LexisNexis® CLE On-Demand features premium content from partners like American Law Institute Continuing Legal Education and Pozner & Dodd. Choose from a broad listing of topics suited for law firms, corporate legal departments, and government entities. Individual courses and subscriptions available.
Both utilization review physician and MTUS expressly recommended slow tapering of opioid pain medications
The WCAB, in a split panel opinion, rescinded a WCJ’s order denying the applicant’s petition for penalty under Labor Code § 5814, and held that a penalty was justified as the applicant had established that the defendant unreasonably delayed or denied medical treatment for his 1/22/78 back and neck injuries by abruptly withdrawing authorization for his narcotic/opioid pain medication, including diazepam and Norco, based upon reliance on the utilization review process.
Here, a majority of the WCAB panel found that the defendant did not reasonably rely on the utilization review physician’s report as a basis to immediately terminate the applicant’s prescriptions because the utilization review physician, while opining that ongoing pain medication was not recommended for the applicant’s neck condition as that condition was improved by cervical epidurals, did not recognize that the prescribed pain medication had been effectively controlling applicant’s back pain for years, and both the utilization review physician and the Medical Treatment Utilization Schedule (MTUS) guidelines for treatment of chronic pain expressly recommended against abrupt termination of pain medications and provided for the “slow tapering” of such medications, which, under 8 Cal. Code Reg. § 9792.24.2, would encompass both the diazepam and Norco.
A majority of the WCAB panel further found that there was no evidence to support the determination that the defendant had a genuine doubt from a medical or legal standpoint as to its liability for the continued provision of the narcotic medication that was prescribed by the applicant’s primary treating physician. Additionally, the WCAB panel found that because the proceedings were brought to enforce the prior award of medical treatment, the applicant’s attorney was entitled to payment of reasonable attorney’s fees pursuant to Labor Code § 5814.5.
Commissioner Lowe dissented and would affirm the WCJ’s finding that a penalty was not warranted in this case. Commissioner Lowe was persuaded that the WCJ correctly determined that the defendant had a genuine doubt from a medical or legal standpoint as to its liability to continue to authorize the narcotic medication after its UR physician found their continued use was not justified under the MTUS. Additionally, Commissioner Lowe pointed out the lack of evidence to establish the treating physician’s basis for continuing the applicant’s narcotic medication, especially given the limitation in the MTUS on long term use of narcotic medication to treat chronic conditions. Commissioner Lowe further pointed out that the UR physician’s recommendation for slow-tapering, as provided for under the MTUS, applied only to the diazepam prescription and only for individuals who are already addicted to that drug. However, Commissioner Lowe noted there was no evidence in this case suggesting that applicant was “addicted” to diazepam such that defendant’s denial of further medication was inappropriate.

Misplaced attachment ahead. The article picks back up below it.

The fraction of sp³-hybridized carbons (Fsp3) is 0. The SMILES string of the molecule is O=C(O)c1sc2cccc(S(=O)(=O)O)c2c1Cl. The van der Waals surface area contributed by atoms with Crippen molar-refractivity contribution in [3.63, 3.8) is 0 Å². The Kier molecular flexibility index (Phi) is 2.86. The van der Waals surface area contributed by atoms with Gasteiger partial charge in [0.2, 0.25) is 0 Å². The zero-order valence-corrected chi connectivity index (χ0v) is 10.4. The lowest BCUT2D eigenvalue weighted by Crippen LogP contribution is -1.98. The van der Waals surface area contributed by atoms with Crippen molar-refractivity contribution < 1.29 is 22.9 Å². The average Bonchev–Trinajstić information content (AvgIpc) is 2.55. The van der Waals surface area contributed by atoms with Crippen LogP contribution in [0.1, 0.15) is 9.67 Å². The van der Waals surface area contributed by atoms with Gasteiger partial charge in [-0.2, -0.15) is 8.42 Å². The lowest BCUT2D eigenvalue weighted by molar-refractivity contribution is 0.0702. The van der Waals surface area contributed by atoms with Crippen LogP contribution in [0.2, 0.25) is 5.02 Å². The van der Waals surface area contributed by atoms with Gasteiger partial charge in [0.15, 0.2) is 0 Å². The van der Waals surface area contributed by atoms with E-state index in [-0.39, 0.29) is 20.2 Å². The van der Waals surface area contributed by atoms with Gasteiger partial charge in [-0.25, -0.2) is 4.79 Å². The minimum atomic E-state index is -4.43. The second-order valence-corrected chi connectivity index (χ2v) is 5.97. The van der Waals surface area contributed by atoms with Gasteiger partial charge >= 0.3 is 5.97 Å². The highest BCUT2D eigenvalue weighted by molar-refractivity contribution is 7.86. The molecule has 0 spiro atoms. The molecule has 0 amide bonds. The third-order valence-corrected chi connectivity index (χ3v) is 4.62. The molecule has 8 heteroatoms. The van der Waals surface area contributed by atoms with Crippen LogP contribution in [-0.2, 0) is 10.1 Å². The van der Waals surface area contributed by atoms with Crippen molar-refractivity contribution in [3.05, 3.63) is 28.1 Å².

See Salem noteworthy panel decision.
“Once again, the WCAB gets it,” says Melissa C. Brown, of Fraulob, Brown, Gowen & Snapp, PLC. “Medical treatment denials that ignore the injured worker’s medical condition as a whole are not issued in good faith.” But Brown believes what Adel Salem suffered in this case would not be remedied by the “watered down” penalty provisions of Labor Code Section 5814, and that “the penalty is no deterrent; it is too little, too late.” Brown explains that the UR denial that occurred in Salem happens hundreds of times a week. “They are SOP,” says Brown. “Insurance companies and self-insured employers would rather pay UR companies and Maximus than follow common sense policies which leave routine and ongoing medical treatment decisions to treating doctors, most of whom are in their own MPNs.” In her opinion, Salem showcases the wholesale erosion of basic benefits to injured workers. “Thousands of workers are seeing their long term and effective treatment regimens terminated with no right to judicial review on the merits,” according to Brown.
© Copyright 2014 LexisNexis. All rights reserved.
Get the edge on recent case law developments
Designed especially for Lexis.com and Lexis Advance subscribers, this monthly reporter saves you research time so that you can quickly find recent panel decisions on key topics.
Purchase here (Format: PDF).
what can a long term patient do when lawyer is not fighting
what are we supposed to do for medications?????????? no concern about what my doctor tells them i am in need of medication. they still cut me off after twenty-three yrs. my settlement dose not mean dog crap, the insurence company knows what was agreed to but it is all about the bottom line$$$$$$$$$$$$$$$$$$$$$.